A new report by Greenpeace asserts that the voluntary sustainability commitments adopted by many fashion firms are nowhere near enough to “change the destructive trajectory of fast fashion”. Another major source of water contamination is the use of fertilisers for cotton production, which heavily pollutes runoff waters and evaporation waters. Major manufacturers have introduced pledges and initiatives to reduce their carbon footprint.
Many of these sustainability initiatives either are inadequate or an attempt at ‘greenwashing’ ‑ where corporations celebrate their ethical and environmental initiatives in advertising and PR to placate consumers and divert attention from more dubious activities.
An alternative to coal bailout is that governments should apply a price to carbon, mandate closure, change regulations, remove subsidies, and make border adjustments as ways to close facilities. Many of these approaches would raise funds that western governments could use to support clean energy in the developing world, which would give those countries an additional incentive to close their polluting industries.
The impact of this approach:
This managed decline would lead to financial loss but there will be no bailouts and the assets of oil and gas sectors will be stranded.
The approach is to raise money which could partly fund worker retraining and relocation.
The coal generation assets should move to a separate entity like special purpose vehicles to encourage incumbents and state-owned generators to focus on low carbon alternatives.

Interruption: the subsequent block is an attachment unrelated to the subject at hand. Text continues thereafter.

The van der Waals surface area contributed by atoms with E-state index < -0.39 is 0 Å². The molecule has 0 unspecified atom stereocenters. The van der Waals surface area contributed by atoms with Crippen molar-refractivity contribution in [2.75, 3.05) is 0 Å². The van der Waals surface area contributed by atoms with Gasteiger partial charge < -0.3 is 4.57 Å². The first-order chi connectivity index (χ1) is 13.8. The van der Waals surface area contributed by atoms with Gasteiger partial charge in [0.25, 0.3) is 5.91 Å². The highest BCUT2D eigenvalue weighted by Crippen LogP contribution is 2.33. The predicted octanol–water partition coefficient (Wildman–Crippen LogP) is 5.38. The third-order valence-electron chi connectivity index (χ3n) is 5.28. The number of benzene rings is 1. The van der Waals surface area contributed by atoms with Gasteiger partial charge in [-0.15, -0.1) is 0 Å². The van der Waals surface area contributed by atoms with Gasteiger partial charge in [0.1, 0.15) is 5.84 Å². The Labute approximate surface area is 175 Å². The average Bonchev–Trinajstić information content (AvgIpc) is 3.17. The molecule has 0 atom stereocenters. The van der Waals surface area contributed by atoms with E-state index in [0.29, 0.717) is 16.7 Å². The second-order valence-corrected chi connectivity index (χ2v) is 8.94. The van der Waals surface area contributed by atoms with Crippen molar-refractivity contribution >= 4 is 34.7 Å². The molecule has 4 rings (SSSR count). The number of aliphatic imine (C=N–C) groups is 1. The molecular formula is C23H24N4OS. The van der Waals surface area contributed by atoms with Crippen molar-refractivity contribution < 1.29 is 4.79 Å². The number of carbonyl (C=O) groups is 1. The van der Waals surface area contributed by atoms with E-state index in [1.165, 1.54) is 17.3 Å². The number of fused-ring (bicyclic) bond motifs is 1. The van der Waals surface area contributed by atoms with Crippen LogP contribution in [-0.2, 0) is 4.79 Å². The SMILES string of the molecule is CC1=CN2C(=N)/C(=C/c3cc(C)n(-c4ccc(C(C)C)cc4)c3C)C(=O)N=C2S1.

By doing all this governments will avoid moral hazard, delays due to empire building, rising taxpayer costs, public perception issues and a host of other issues that make bailouts an undesirable option.
Can We Litigate Our Way Out Of A Climate Catastrophe?
The recent COP26 climate summit made it painfully clear that averting catastrophe will require finding new means to hasten progress. In response, an increasing number of people are turning to litigation. About 1,800 cases were filed around the world, raising issues regarding climate change science, mitigation, adaptation, or policies since 1986, according to data compiled by the Grantham Research Institute on Climate Change and the Environment. More than 1,000 were filed since 2015 alone.
Most cases have been in the US, though Australia and Europe are also seeing significant numbers. An expanding portion of them are systemic and go well beyond a particular complainant’s grievance to fundamentally challenge government inertia. For example, last month, a court in France ordered the government to repair the damage caused by its inaction on cutting emissions, after 2.3m people added their names to a petition as part of what’s been dubbed the “case of the century.”
Companies have also been the targets of climate litigation. Many of these cases seek to establish corporate liability for contributions to climate change. Others zero in on greenwashing or have been filed to hinder climate action. Ultimately, however, litigation aimed at spurring climate progress isn’t a “panacea.” It is unlikely it can act as a substitute for sustained policy actions.